Despite how it feels sometimes, the web isn’t just full of trolls and time-wasting pictures of cats. If you know where to look, you’ll find websites that let you celebrate the wonder (and occasional craziness) of modern life by watching, creating and sharing inspirational things.
Upworthy is a website dedicated to celebrating ‘things that matter’ and spreading them across the internet. It’s full of videos and articles showing people, from celebrities to school students, standing up for human rights, equality and diversity.
If you want to share the inspirational parts of your own life, Instagram and Pinterest let you easily share your own photos or favourite pics from other sources with loved ones, wherever they are. Another new site, Aussie-run Thankful, gives you a place to celebrate and share the things in life you’re thankful for.
The web can sometimes seem like it’s all ‘Me! Me! Me!’, but crowdsourcing sites actually use its ability to reach millions of people to support worthwhile causes. On crowdfunding website Kickstarter,people behind creative projects (from films to art, video games and technology) post their business proposals and raise money from donors. It’s funded some incredible projects, including the Form 1, an affordable 3D printer. Similarly, Australian crowdfunding site Pozible helped fund Kinfolk café in Melbourne, where all profits go towards charity projects for coffee growers in developing countries.
For crowdfunding with a different spin, Kiva is a website that uses microfinance to create social change. On Kiva, you join in on funding small loans (as little as $25) for entrepreneurs in developing countries to help them start, run or improve their businesses. It’s not charity – you get paid back, but while your money is loaned out, it helps people lift themselves and their communities out of poverty.
If you want to help closer to home, Australian-based Start Some Good crowdfunds projects tackling social problems here and overseas.
The collective wisdom of the world is on the web, but it can be exhausting trying to find it! These sites reliably provide thought-provoking knowledge that can open up new ways to live and celebrate life.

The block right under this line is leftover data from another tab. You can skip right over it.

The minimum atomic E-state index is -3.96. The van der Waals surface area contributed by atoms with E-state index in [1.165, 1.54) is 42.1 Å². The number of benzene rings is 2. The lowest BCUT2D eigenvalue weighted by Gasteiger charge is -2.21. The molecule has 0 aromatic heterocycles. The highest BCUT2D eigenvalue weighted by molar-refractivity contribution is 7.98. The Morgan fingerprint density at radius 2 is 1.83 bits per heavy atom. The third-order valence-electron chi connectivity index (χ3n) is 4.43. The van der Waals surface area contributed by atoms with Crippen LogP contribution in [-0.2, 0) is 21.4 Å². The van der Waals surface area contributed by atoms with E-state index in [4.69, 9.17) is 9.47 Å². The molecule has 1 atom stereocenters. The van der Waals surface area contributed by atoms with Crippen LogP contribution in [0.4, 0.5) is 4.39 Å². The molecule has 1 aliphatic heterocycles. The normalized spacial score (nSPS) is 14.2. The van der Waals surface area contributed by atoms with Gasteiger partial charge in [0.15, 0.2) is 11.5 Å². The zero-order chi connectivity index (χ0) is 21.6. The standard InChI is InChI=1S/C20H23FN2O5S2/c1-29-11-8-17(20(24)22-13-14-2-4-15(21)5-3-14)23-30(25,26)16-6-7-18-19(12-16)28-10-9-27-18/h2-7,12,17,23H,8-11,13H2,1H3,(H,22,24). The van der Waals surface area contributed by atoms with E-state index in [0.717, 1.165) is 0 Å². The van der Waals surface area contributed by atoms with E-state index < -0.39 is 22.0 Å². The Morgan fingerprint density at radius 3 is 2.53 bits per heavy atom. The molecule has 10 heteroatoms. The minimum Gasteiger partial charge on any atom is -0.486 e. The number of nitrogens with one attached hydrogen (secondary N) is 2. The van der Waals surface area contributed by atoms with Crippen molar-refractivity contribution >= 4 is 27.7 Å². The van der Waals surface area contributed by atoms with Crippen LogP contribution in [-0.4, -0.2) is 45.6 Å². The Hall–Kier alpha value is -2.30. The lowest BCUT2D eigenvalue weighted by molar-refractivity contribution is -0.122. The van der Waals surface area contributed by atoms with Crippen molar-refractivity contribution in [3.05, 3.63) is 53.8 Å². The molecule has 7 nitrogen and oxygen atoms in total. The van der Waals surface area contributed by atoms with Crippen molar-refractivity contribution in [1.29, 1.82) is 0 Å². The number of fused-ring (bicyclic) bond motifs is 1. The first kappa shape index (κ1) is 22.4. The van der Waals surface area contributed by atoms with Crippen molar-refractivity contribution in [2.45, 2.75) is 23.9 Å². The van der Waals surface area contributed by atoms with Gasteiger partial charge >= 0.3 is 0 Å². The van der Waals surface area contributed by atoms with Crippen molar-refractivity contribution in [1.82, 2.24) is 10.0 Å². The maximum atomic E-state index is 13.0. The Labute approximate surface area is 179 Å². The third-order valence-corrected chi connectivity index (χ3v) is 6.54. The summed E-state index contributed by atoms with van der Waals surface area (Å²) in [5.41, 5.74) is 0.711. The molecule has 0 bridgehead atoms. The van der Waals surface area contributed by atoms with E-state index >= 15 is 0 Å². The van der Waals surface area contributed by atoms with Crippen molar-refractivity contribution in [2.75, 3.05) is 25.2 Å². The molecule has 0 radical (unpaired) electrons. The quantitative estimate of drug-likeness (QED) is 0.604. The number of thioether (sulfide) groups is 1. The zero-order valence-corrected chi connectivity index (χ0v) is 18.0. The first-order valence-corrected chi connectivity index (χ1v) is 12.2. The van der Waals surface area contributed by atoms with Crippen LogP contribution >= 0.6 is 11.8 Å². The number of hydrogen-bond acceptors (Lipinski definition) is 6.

TED (Technology, Entertainment, Design) is a non-profit organisation that started innocuously enough as a technology conference in the eighties. But, since TED began offering its talks about ‘ideas worth spreading’ for free online in 2006, its TED Talks about have been viewed over a billion times. Topics range from the thought-provoking (‘Can technology solve our big problems?’) to the quirky (‘How I hacked online dating’), and have been given by the likes of Steve Jobs and Jamie Oliver.
Or, if you want to delve deeper into a subject you’ve always been interested in, iTunes U lets you download lectures and course content from some of Australia and the world’s greatest universities – free. Delve into ‘Philosophy for Beginners’ at Oxford University, or download Stanford’s mind-bending ‘Advanced Quantum Mechanics’.
And, of course, if you’re looking for some everyday inspiration, Balance online (www.asteronlife.com.au/balance) has all the great articles from the magazine, along with videos, downloads and more.
The web can be an inspiring place, and these sites give you a way to use it to celebrate the small moments and big joys of life.
The Positive Top 5
1. Upworthy – ‘Things that matter. Pass it on.’ Videos about ending poverty sit side-by-side with ones encouraging girls to become engineers.
2. Kiva – These aren’t handouts. Kiva’s microloans give a ‘hand up’ to entrepreneurs in impoverished communities around the world.
3. Etsy and MadeIt – Buy everything from wall art to wedding dresses from artisans around the world through these online craft markets.
4. Lifehacker – Unusual and clever tips (or ‘hacks’) to make your life better.
5. Instagram – Style your digital photos with simple filters and share with family and friends on social media.